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Debate: Should vaccinations be compulsory for children?



With the UK recently losing its ‘measles-free’ status as vaccination rates for children in England fall, two experts debate whether making vaccinations compulsory for school-age children could be the answer to improving coverage.

With the UK recently losing its ‘measles-free’ status as vaccination rates for children in England fall, two experts debate whether making vaccinations compulsory for school-age children could be the answer to improving coverage.

YES – Joan Pons Laplana: Other children should not be put at risk due to the choices of some parents.

I believe that if children are not vaccinated, they should not be able to enroll in mainstream education. Other children should not be put at risk due to the refusal of some parents to vaccinate their own.

To achieve herd immunity (the indirect protection resulting from vaccinating a significant proportion of the population) for highly contagious diseases like measles, around 93% to 95% of people in a community must vaccinated. Research suggests that only by making vaccination compulsory can you reach those numbers.

A study on the ‘No jab, No school’ policy in high-income countries1 showed that strategies targeting unvaccinated children before they enter primary school can ‘remarkably enhance’ the fulfilment of WHO targets. To persistently eliminate measles in the UK, the study authors recommended either increasing coverage of routine immunisation programmes to above 95% or introducing compulsory vaccination at school entry.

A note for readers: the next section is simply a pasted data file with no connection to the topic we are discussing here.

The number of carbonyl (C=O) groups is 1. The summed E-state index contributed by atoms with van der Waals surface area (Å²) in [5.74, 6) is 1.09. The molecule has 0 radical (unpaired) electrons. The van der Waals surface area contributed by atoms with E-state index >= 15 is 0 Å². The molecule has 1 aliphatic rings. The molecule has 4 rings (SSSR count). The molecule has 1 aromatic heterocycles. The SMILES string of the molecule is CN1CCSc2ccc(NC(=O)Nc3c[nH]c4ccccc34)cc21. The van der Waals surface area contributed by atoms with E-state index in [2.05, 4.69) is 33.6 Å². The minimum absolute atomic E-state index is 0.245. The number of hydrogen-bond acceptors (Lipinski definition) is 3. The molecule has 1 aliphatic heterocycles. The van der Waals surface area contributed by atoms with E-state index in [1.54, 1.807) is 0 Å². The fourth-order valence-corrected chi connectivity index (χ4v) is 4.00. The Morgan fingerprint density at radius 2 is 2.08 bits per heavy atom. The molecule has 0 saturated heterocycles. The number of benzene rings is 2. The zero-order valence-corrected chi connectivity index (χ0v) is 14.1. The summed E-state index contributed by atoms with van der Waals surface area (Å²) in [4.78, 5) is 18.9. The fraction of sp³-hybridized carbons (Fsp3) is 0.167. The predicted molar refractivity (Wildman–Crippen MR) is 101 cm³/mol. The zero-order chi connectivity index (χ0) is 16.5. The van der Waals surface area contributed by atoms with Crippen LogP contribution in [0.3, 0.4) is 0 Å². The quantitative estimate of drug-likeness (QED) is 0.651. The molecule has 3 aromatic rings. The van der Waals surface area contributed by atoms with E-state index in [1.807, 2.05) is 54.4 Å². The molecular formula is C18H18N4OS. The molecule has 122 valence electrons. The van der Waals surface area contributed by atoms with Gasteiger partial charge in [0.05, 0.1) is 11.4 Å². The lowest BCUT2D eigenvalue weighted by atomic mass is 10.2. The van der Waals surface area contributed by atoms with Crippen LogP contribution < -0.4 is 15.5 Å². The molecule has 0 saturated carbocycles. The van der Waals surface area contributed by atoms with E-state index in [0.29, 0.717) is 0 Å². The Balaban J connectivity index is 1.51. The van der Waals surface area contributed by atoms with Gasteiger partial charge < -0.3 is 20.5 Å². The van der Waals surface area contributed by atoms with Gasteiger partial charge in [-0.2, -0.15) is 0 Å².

What’s more, I believe that compulsory vaccination should extend beyond just schools. As a nurse, I have a duty of care. For that reason, I think vaccines should also be compulsory in adulthood for certain groups like health workers. It’s vital that staff get their seasonal flu vaccination to protect themselves, family, colleagues and patients from the virus.

Every year 8,000 people die from flu in England. Seven out of ten carrying the virus have no symptoms – meaning they could infect and potentially kill other people, above all those who are vulnerable. Health workers in particular are at risk of passing on viruses to vulnerable groups.

However, a lack of compulsory vaccination is not the only answer. The rapid spread of misinformation is undermining trust in vaccines. Likewise, school nurse numbers are falling and people are finding it difficult to get a GP appointment. To ensure more people receive the vaccines they need, a new system-wide approach should be introduced. We need more investment, better access to appointments, improved public information and better communication with parents on a one-to-one level.

Joan Pons Laplana is a digital senior charge nurse at Sheffield Teaching Hospitals NHS Foundation Trust. He won the British Journal of Nursing’s Nurse of the Year award after working to ensure staff at the hospital have their flu vaccination.  

NO – Professor Helen Bedford: You cannot force people to have their children vaccinated.

In the UK, vaccine uptake rates are very high – yet in recent years, there has been a small but concerning annual decline. The cause is not entirely clear but most likely a combination of factors including pressure on general practice, where most infant vaccines are given, and public health spending cuts, resulting in fewer health visitors to give all-important early advice.